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Dog Parasites: How to protect your family pet

Parasites in Dogs

If you have a dog, then you need to know about the different types of parasites that can affect your pets health. Dogs are the frequent victims of a number of internal parasites or worms such as roundworms, hookworms, and coccidia.

In most cases, early diagnosis and treatment of parasitic infections can prevent the development of any significant symptoms, but it is important to know what signs to look for.

Dog parasite infections may cause any or all of the following symptoms: diarrhea, weight loss, dull/dry hair, bloodly stools, and vomiting. Here is a closer look at the parasites that can affect your dog, and what you can do to keep him healthy.


The two species of roundworms that can infect dogs are Toxocara canis and Toxascaris leonina.

Roundworms are tan or white, and they range in length from two to five inches. If a dog is severely infected with these parasites, he may vomit these parasitic worms or pass them in his stool. The worms may be visually alarming as they look like a moving pile of spaghetti.

Roundworm infections can cause symptoms such as vomiting, diarrhea, bloating, and uncomfortableness. If left untreated, roundworms can multiply to such great numbers that they can cause an intestinal blockage, which can ultimately, death. While death is an extreme circumstance, an intestinal blockage will definitely lead to a severe case of dog constipation. These dog parasites can also be transferred to humans where they can cause a disease called visceral larva migrans. This disease may result in inflammation of muscle tissue and blindness.


Hookworms are blood sucking intestinal worms that commonly infect dogs and humans. Ancylostoma caninium is the most common species of hookworm that is found in dogs.

Hookworms are small, thin parasites that can infect a dog that walks on contaminated soil or feces. The organism will then penetrate its skin. Once inside the dog’s body, hookworms will then fasten to the wall of the small intestine and suck blood.

These types of dog parasites are smaller than roundworms, and they cannot be seen by the naked eye, but they are easily detected by microscopic fecal examination.

In humans, hookworms can cause a type of dermatitis called cutaneous larva migrans or creeping eruption. Once inside the human body, hookworms may burrow under the skin causing a linear, itchy lesion.


A tapeworm is another type of dog parasite that can be detected visually with the naked eye. These harmful organisms are transmitted to dogs via the consumption of infected fleas or meat. They are long, flat parasites that attach themselves to the small intestines. As they reach maturity, segments of their bodies will break off and enter the digestive system until they are passed in the feces or urine.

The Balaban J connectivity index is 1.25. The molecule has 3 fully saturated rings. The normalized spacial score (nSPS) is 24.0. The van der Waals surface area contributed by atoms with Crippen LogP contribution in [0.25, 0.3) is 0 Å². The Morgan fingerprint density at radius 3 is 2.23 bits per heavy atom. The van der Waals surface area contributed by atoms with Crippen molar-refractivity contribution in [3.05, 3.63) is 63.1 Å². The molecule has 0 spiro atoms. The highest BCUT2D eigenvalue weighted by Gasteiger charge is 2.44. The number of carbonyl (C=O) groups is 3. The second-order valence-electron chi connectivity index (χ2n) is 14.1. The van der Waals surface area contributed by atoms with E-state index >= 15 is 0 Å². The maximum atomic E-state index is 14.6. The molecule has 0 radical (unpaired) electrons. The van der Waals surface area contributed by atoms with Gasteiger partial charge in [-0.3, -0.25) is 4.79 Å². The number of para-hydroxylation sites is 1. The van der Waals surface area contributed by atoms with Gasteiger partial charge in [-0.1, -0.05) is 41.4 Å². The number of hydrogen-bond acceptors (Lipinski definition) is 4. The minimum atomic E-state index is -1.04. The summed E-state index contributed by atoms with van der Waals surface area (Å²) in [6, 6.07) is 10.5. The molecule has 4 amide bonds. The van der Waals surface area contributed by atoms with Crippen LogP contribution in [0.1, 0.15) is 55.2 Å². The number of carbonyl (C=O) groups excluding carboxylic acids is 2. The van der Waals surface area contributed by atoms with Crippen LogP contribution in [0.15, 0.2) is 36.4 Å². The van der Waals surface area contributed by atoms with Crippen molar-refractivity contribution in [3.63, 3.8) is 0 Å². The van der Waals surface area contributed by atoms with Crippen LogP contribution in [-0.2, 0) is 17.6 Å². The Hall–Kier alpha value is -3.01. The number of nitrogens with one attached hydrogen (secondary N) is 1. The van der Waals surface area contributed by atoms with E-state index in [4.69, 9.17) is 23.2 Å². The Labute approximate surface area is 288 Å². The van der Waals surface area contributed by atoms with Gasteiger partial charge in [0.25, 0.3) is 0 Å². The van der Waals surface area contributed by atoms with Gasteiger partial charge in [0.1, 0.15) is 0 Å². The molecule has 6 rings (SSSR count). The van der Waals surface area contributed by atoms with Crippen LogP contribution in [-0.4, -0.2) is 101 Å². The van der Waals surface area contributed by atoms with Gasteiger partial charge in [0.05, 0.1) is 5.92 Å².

A dog owner may notice these startling parasites on the dog’s anus or in his stools. Tapeworms are generally flat and white, reaching a length of about one-half inch. They may look like a grain of rice or a sesame seed. Tapeworms cannot be directly transmitted from dogs to humans. However, small children could accidentally ingest an infected flea and contract a tapeworm infection.


Whipworms, such as Trichuris vulpis are not visible to the naked eye, making them difficult to detect and diagnose. Unfortunately, this particular dog parasite is also the most difficult to eradicate and control. Symptoms of a whipworm infection include severe diarrhea, flatulence, weight loss, fatigue, and poor overall condition.

Parasites in Dogs


The dog parasite Isopora canis is a protozoan parasite, meaning that it is not a worm but a single-celled microscopic organism. Because it is so small, this parasite has relatively few nutrient needs, and it can therefore grow to great numbers in the canine body.

A coccidia infection may cause watery diarrhea, vomiting, and weight loss. In young puppies, or dogs with a weakened immune system, this parasite can cause diarrhea that is severe enough to be life threatening.

Preventing Dog Parasites

Good hygiene and proper preventative measures are the keys to keeping your dog “parasite-free.” Many species of parasites can infect dogs that come in contact with contaminated feces. So it is important to keep a close eye on any waste your dog produces, and remove it from the yard at least once a week.

If you suspect that your dog may have contracted a parasitic infection, consult your veterinarian immediately. One type of wormer may not be effective at treating all dog parasites. When you take your dog for a walk, try to keep him away from other animals’ feces, and be sure to remove any that your own dog may contribute. Be sure to wash your hands after handling your dog to avoid transmitting a parasitic infection from your dog to yourself.

by Dr. Edward F. Group III, DC, ND, DACBN, DABFM

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